yeah, so I’ve got quite a few of them that I’ve accumulated over the years. I still need to throw a character page up so people can have an idea of who/what they are…
they do not all exist in the same universe (or at least, these versions of them don’t). Sam, Ike, Terry, and Mira all exist in a sci-fantasy dystopia with psychic people and lycomorphs (aka werewolves if werewolves were humans rapidly devolving/re-evolving into a stem mammal-like beast form), Roach is from a dumpy vampire world, Mauve is from an edgy Pokemon AU me and my gf made, and Ancha (sometimes also called Alice in AUs) exists in a surreal seapunk Atlantis and Dylan tags along.
I like, have thought way too much about these guys and welcome questions about them.
Well, nope! Tetraceratops was actually a small synapsid (a “proto-mammal”) from the Early Permian of Texas, USA, living about 279-272 million years ago. Known only from a 9cm long skull (3.5″), it had two sets of saber teeth in its jaws and a total of six horns on its face instead of four – two on its snout, two in front of its eyes, and two at the back of its jaws.
It’s unclear exactly what the rest of its body looked like, or even where it belongs in the synapsid family tree – but currently it’s thought to be the earliest known member of the therapsids. I’ve reconstructed it here to look similar to other basal therapsids like Herpetoskylax.
Only about 50cm long (~19.5in), these tubby little creatures were one of the few survivors of the worst mass extinction in Earth’s history. For a few million years after the extinction the various species of Lystrosaurus were so successful that they were the single most common land vertebrate in the world, making up 95% of the population.
Guess who? They are the only flying mammals, they kill mosquitoes and they sleep upside down - BATS! October is Bat Appreciation Month, thanks to BLM Idaho for sharing these great bat photos on public lands.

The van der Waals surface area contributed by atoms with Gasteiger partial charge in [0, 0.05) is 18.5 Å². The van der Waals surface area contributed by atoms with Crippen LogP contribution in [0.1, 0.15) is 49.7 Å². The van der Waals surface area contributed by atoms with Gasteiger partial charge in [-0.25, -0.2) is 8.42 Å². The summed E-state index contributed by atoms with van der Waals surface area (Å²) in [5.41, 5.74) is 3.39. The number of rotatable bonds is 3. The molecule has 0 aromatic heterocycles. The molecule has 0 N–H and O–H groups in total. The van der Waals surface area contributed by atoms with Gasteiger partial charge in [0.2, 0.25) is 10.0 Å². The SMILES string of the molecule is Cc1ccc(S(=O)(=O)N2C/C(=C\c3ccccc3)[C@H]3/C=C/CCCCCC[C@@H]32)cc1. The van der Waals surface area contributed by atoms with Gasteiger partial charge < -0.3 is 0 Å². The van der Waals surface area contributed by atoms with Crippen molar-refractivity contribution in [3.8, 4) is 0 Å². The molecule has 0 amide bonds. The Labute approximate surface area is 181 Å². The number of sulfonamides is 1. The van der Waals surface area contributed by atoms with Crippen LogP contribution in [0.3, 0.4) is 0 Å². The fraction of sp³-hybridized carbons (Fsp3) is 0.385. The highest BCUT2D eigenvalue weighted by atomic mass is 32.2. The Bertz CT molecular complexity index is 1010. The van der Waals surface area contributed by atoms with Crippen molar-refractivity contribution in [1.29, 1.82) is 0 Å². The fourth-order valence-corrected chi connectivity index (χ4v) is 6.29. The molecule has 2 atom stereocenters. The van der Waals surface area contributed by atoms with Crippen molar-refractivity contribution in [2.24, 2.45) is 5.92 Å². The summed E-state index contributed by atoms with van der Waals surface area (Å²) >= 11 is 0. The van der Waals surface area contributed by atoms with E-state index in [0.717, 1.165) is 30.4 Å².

Researchers observe stem cell specialization in the brain
Adult stem cells are flexible and can transform themselves into a wide variety of special cell types. Because they are harvested from adult organisms, there are no ethical objections to their use, and they
therefore open up major possibilities in biomedicine. For instance,
adult stem cells enable the stabilization or even regeneration of
damaged tissue. Neural stem cells form a reservoir for nerve cells.
Researchers hope to use them to treat neurodegenerative disorders such
as Parkinson’s and Alzheimer’s disease. Tübingen researchers led by
Professor Olga Garaschuk of the University of Tübingen’s Institute for
Physiology, working with colleagues from Yale University, the Max Planck
Institute of Neurobiology in Martinsried and the Helmholtz Center in
Munich, studied the integration of these cells into the pre-existing
neural network in the living organism. The results of their study have
been published in the latest edition of Nature Communications.
There are only two places in the brains of adult mammals where stem
cells can be found – the lateral ventricles and the hippocampus. These
stem cells are generating neurons throughout life. The researchers
focused on a stem cell zone in the lateral ventricle, from where
progenitors of the nerve cells migrate towards the olfactory bulb. The
olfactory nerves which start in the nasal tissue run down to this
structure, which in mice is located at the frontal base of the brain. It
is there that the former stem cells specialized in the task of
processing information on smells detected by the nose. “Using the latest
methods in microscopy, we were for the first time able to directly
monitor functional properties of migrating neural progenitor cells
inside the olfactory bulb in mice,” says Olga Garaschuk. The researchers
were able to track the cells using special fluorescent markers whose
intensity changes according to the cell’s activity.
The study showed that as little as 48 hours after the cells had
arrived in the olfactory bulb, around half of them were capable of
responding to olfactory stimuli. Even though the neural progenitor cells
were still migrating, their sensitivity to odorants and their
electrical activity were similar to those of the surrounding, mature
neurons. The mature pattern of odor-evoked responses of these cells
strongly contrasted with their molecular phenotype which was typical of
immature, migrating neuroblasts. “Our data reveal a remarkably rapid
functional integration of adult-born cells into the pre-existing neural
network,” says Garaschuk, “and they show that sensory-driven activity is
in a position to orchestrate their migration and differentiation as
well as their decision of when and where to integrate.”